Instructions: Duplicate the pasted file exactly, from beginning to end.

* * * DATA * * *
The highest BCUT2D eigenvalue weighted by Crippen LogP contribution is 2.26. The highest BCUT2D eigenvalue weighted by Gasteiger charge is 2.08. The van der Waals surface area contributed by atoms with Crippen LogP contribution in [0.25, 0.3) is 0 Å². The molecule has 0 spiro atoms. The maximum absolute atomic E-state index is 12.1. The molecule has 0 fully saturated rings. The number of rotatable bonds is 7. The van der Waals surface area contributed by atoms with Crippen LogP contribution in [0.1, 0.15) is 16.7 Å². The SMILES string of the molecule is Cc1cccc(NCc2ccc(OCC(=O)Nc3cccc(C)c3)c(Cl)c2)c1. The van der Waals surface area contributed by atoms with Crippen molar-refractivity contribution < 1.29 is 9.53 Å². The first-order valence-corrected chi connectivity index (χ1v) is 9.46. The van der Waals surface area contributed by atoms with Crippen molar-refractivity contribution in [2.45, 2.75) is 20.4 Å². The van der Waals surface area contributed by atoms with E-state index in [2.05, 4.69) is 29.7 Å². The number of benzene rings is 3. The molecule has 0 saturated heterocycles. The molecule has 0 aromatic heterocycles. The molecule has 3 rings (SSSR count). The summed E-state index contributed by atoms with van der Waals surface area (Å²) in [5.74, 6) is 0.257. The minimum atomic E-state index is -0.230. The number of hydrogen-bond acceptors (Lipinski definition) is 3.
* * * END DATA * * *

The highest BCUT2D eigenvalue weighted by Crippen LogP contribution is 2.26. The highest BCUT2D eigenvalue weighted by Gasteiger charge is 2.08. The van der Waals surface area contributed by atoms with Crippen LogP contribution in [0.25, 0.3) is 0 Å². The molecule has 0 spiro atoms. The maximum absolute atomic E-state index is 12.1. The molecule has 0 fully saturated rings. The number of rotatable bonds is 7. The van der Waals surface area contributed by atoms with Crippen LogP contribution in [0.1, 0.15) is 16.7 Å². The SMILES string of the molecule is Cc1cccc(NCc2ccc(OCC(=O)Nc3cccc(C)c3)c(Cl)c2)c1. The van der Waals surface area contributed by atoms with Crippen molar-refractivity contribution < 1.29 is 9.53 Å². The first-order valence-corrected chi connectivity index (χ1v) is 9.46. The van der Waals surface area contributed by atoms with Crippen molar-refractivity contribution in [2.45, 2.75) is 20.4 Å². The van der Waals surface area contributed by atoms with E-state index in [2.05, 4.69) is 29.7 Å². The number of benzene rings is 3. The molecule has 0 saturated heterocycles. The molecule has 0 aromatic heterocycles. The molecule has 3 rings (SSSR count). The summed E-state index contributed by atoms with van der Waals surface area (Å²) in [5.74, 6) is 0.257. The minimum atomic E-state index is -0.230. The number of hydrogen-bond acceptors (Lipinski definition) is 3.